3. Continuous improvement frameworks
Innovation should be part of a “brick-by-brick” approach (i.e., continuous improvement framework) and not standalone. In other words, there should always be at least one active project driving technological change to keep the company focused long-term.
A continuous improvement framework makes the process of digital transformation less intimidating. When looking at the full field of possibilities—machine learning, blockchain, robotics, mobile, and so on—the idea of introducing new tech becomes overwhelming and impossible to navigate. But once a specific solution is picked, bringing aboard MRO technology step-by-step becomes manageable.
4. Currently available products
At last count, there were at least a dozen “best of breed” MRO off-the-shelf software systems, more than seven enterprise resource planning (ERP) styled packages, and 40 or so niche and add-on applications available in the market. The list keeps shifting over time as solutions come and go.
With so many choices, figuring out the right products for your company—and whether to develop custom software or not—adds another challenge.
An organization needs a clear definition and understanding of its desired future state before shopping for new systems. Being prescriptive will help narrow down which options have the most potential.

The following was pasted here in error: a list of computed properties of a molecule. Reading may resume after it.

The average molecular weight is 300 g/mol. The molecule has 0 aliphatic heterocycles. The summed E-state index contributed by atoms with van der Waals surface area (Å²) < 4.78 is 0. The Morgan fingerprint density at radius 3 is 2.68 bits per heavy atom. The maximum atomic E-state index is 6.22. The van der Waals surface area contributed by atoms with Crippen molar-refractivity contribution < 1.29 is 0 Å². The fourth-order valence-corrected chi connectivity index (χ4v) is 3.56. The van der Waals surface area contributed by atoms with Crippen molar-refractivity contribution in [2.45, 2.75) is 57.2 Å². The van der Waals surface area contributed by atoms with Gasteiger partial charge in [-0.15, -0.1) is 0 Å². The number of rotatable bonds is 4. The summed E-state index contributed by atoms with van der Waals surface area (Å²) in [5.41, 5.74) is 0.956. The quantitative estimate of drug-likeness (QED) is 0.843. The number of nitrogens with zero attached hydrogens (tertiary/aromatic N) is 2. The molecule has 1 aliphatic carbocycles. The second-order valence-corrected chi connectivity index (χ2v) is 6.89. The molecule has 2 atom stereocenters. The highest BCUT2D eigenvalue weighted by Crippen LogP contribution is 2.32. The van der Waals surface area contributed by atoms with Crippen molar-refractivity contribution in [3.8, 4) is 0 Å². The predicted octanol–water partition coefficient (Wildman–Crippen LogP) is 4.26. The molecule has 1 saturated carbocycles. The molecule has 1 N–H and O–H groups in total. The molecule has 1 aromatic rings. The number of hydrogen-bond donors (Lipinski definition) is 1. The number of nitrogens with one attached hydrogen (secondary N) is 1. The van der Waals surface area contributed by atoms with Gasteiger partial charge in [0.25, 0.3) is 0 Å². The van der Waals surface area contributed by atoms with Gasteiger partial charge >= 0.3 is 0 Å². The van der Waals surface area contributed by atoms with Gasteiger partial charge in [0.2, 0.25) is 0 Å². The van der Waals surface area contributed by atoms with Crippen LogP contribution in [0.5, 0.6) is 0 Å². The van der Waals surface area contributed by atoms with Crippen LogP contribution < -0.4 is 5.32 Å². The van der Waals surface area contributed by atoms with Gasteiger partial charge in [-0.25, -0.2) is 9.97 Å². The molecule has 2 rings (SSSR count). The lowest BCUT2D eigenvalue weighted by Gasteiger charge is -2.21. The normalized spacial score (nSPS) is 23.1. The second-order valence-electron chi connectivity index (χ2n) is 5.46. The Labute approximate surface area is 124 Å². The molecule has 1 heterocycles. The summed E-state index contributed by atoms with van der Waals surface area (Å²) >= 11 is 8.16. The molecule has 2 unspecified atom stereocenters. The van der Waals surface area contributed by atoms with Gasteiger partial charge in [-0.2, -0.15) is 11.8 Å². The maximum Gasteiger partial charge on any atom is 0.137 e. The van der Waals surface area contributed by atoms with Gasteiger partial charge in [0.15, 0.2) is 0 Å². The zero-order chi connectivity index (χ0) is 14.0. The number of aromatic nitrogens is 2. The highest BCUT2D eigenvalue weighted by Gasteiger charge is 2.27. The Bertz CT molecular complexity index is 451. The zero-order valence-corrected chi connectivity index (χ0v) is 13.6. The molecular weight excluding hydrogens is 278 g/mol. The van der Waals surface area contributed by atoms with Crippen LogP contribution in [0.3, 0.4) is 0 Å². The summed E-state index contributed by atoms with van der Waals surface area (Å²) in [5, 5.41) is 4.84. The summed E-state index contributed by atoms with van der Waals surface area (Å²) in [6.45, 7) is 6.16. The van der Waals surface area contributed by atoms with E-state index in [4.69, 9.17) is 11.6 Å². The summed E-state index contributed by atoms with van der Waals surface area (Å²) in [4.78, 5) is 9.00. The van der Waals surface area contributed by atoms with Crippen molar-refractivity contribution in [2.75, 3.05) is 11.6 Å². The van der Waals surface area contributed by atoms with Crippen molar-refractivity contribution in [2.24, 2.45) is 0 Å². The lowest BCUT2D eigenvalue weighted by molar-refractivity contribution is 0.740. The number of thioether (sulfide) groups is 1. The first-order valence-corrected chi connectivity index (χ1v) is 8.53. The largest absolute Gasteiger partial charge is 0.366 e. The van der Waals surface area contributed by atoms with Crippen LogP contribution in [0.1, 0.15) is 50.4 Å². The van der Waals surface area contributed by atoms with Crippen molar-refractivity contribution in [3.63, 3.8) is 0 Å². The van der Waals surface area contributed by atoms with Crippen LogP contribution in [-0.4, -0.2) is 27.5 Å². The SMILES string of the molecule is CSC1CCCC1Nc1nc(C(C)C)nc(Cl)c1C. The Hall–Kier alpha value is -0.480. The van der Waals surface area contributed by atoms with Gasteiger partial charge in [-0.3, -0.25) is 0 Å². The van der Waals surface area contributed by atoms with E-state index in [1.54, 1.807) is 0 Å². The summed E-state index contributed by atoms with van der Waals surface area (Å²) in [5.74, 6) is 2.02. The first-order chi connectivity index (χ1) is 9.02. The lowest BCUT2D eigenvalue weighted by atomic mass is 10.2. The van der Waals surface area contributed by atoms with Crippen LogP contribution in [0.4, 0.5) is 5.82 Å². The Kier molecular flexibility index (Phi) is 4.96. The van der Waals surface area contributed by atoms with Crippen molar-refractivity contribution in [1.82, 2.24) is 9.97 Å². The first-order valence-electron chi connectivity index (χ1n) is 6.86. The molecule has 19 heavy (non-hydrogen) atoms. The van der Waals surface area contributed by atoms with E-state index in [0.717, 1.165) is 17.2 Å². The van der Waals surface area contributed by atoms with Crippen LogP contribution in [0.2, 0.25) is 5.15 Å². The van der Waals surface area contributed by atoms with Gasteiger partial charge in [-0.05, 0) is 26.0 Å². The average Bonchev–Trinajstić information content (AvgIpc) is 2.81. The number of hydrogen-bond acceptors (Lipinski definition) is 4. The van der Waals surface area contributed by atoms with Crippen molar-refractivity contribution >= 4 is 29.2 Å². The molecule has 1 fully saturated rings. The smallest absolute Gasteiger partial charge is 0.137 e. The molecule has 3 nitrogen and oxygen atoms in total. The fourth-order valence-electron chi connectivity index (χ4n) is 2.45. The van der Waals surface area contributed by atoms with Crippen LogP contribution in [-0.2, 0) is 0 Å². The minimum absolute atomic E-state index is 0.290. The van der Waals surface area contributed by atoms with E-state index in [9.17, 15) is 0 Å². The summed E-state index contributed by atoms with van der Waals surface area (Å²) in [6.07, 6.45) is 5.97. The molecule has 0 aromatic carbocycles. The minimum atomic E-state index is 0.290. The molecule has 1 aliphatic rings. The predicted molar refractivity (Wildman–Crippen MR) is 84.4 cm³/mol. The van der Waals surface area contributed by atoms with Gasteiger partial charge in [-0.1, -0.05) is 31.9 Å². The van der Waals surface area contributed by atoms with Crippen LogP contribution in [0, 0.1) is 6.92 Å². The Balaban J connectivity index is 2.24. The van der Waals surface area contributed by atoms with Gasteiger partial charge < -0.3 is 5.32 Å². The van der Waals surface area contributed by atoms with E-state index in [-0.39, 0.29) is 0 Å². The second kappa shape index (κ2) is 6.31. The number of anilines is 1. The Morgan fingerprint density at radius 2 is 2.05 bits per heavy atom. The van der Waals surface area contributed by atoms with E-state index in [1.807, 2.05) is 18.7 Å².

Systems evaluation and selection is akin to baking a cake, where the recipe represents the “how” and the ingredients represent the “what.” The recipe dictates the ingredients to use—not the other way around. When examining choices, the right staff, experience, and tools are critical to reaching an understanding of “how” in addition to the “what.” An educated lens of what tools are available and how they rank is crucial.
Why pursue new MRO technology now?
There is much to be gained by introducing robotics, IoT, collaboration tools, and other technology to MRO—just look at the impact on other industries. The business case for each organization will vary and research is required to estimate exact benefits, but rest assured that investments in modernized systems will yield results.
Closing adoption gaps is also a top priority due to original equipment manufacturers using new tech. For example, every aircraft has sensors reading performance of its components, like a wearable smart device that prompts people to exercise or respond to emails. It needs to communicate to the ground if something is wrong. With aircraft (like the 737MAX) becoming more reliant on such technology, the traditional ways of resolving issues will not apply. Instead, the repair team must be able to run a software diagnostic and see if an update is necessary. If they can’t, the problem will go unaddressed.
Because this is how aircraft are now built, the aftermarket must catch up. We are on the precipice of a technological revolution in MRO. It’s only a matter of time, but the big question is: which organizations will lead the way?